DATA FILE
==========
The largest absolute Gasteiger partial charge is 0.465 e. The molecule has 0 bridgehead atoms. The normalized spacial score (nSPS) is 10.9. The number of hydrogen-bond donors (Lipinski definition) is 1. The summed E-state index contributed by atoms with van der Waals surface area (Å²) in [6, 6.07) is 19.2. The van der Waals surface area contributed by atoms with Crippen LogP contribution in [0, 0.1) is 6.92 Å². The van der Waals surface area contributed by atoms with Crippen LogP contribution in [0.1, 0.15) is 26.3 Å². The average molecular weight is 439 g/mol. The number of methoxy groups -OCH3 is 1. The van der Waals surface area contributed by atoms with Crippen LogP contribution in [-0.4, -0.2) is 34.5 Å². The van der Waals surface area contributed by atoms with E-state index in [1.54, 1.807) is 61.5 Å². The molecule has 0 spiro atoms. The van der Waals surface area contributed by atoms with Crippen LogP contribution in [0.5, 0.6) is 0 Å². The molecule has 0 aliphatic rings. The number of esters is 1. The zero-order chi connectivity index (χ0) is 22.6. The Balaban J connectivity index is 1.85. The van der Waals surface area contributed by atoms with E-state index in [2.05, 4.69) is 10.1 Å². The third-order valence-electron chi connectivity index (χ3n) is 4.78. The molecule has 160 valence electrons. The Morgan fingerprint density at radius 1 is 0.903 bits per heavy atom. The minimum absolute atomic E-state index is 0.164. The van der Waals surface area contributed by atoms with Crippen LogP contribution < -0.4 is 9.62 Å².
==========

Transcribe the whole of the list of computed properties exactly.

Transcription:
The largest absolute Gasteiger partial charge is 0.465 e. The molecule has 0 bridgehead atoms. The normalized spacial score (nSPS) is 10.9. The number of hydrogen-bond donors (Lipinski definition) is 1. The summed E-state index contributed by atoms with van der Waals surface area (Å²) in [6, 6.07) is 19.2. The van der Waals surface area contributed by atoms with Crippen LogP contribution in [0, 0.1) is 6.92 Å². The van der Waals surface area contributed by atoms with Crippen LogP contribution in [0.1, 0.15) is 26.3 Å². The average molecular weight is 439 g/mol. The number of methoxy groups -OCH3 is 1. The van der Waals surface area contributed by atoms with Crippen LogP contribution in [-0.4, -0.2) is 34.5 Å². The van der Waals surface area contributed by atoms with E-state index in [1.54, 1.807) is 61.5 Å². The molecule has 0 spiro atoms. The van der Waals surface area contributed by atoms with Crippen LogP contribution in [0.5, 0.6) is 0 Å². The molecule has 0 aliphatic rings. The number of esters is 1. The zero-order chi connectivity index (χ0) is 22.6. The Balaban J connectivity index is 1.85. The van der Waals surface area contributed by atoms with E-state index in [2.05, 4.69) is 10.1 Å². The third-order valence-electron chi connectivity index (χ3n) is 4.78. The molecule has 160 valence electrons. The Morgan fingerprint density at radius 1 is 0.903 bits per heavy atom. The minimum absolute atomic E-state index is 0.164. The van der Waals surface area contributed by atoms with Crippen LogP contribution < -0.4 is 9.62 Å².